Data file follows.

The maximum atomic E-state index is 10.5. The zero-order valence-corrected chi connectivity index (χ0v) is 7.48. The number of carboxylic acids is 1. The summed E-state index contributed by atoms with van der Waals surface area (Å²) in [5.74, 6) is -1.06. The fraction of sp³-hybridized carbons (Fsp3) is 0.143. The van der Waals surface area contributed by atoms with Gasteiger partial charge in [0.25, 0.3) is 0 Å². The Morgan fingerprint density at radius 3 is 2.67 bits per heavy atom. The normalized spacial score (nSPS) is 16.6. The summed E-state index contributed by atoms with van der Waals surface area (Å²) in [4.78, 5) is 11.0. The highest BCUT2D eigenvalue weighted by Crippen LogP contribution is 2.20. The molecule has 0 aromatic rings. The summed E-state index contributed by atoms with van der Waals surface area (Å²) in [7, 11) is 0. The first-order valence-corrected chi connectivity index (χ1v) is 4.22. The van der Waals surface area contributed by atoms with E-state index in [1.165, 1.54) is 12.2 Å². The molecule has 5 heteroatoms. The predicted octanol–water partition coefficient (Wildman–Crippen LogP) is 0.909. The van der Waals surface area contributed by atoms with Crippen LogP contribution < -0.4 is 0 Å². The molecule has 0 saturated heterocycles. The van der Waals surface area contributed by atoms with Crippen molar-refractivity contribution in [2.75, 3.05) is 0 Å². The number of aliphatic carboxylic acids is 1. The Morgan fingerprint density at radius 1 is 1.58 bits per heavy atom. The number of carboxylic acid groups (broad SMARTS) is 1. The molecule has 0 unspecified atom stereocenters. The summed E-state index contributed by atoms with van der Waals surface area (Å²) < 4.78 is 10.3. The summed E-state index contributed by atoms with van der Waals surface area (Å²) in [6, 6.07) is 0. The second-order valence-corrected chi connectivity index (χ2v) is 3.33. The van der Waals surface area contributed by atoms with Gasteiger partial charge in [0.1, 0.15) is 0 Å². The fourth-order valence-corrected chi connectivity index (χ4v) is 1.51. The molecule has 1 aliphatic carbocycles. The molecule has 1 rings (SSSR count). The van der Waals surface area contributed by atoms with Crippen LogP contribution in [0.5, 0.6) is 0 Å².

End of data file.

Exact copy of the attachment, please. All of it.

The maximum atomic E-state index is 10.5. The zero-order valence-corrected chi connectivity index (χ0v) is 7.48. The number of carboxylic acids is 1. The summed E-state index contributed by atoms with van der Waals surface area (Å²) in [5.74, 6) is -1.06. The fraction of sp³-hybridized carbons (Fsp3) is 0.143. The van der Waals surface area contributed by atoms with Gasteiger partial charge in [0.25, 0.3) is 0 Å². The Morgan fingerprint density at radius 3 is 2.67 bits per heavy atom. The normalized spacial score (nSPS) is 16.6. The summed E-state index contributed by atoms with van der Waals surface area (Å²) in [4.78, 5) is 11.0. The highest BCUT2D eigenvalue weighted by Crippen LogP contribution is 2.20. The molecule has 0 aromatic rings. The summed E-state index contributed by atoms with van der Waals surface area (Å²) in [7, 11) is 0. The first-order valence-corrected chi connectivity index (χ1v) is 4.22. The van der Waals surface area contributed by atoms with E-state index in [1.165, 1.54) is 12.2 Å². The molecule has 5 heteroatoms. The predicted octanol–water partition coefficient (Wildman–Crippen LogP) is 0.909. The van der Waals surface area contributed by atoms with Crippen LogP contribution < -0.4 is 0 Å². The molecule has 0 saturated heterocycles. The van der Waals surface area contributed by atoms with Crippen molar-refractivity contribution in [2.75, 3.05) is 0 Å². The number of aliphatic carboxylic acids is 1. The Morgan fingerprint density at radius 1 is 1.58 bits per heavy atom. The number of carboxylic acid groups (broad SMARTS) is 1. The molecule has 0 unspecified atom stereocenters. The summed E-state index contributed by atoms with van der Waals surface area (Å²) < 4.78 is 10.3. The summed E-state index contributed by atoms with van der Waals surface area (Å²) in [6, 6.07) is 0. The second-order valence-corrected chi connectivity index (χ2v) is 3.33. The van der Waals surface area contributed by atoms with Gasteiger partial charge in [0.1, 0.15) is 0 Å². The fourth-order valence-corrected chi connectivity index (χ4v) is 1.51. The molecule has 1 aliphatic carbocycles. The molecule has 1 rings (SSSR count). The van der Waals surface area contributed by atoms with Crippen LogP contribution in [0.5, 0.6) is 0 Å².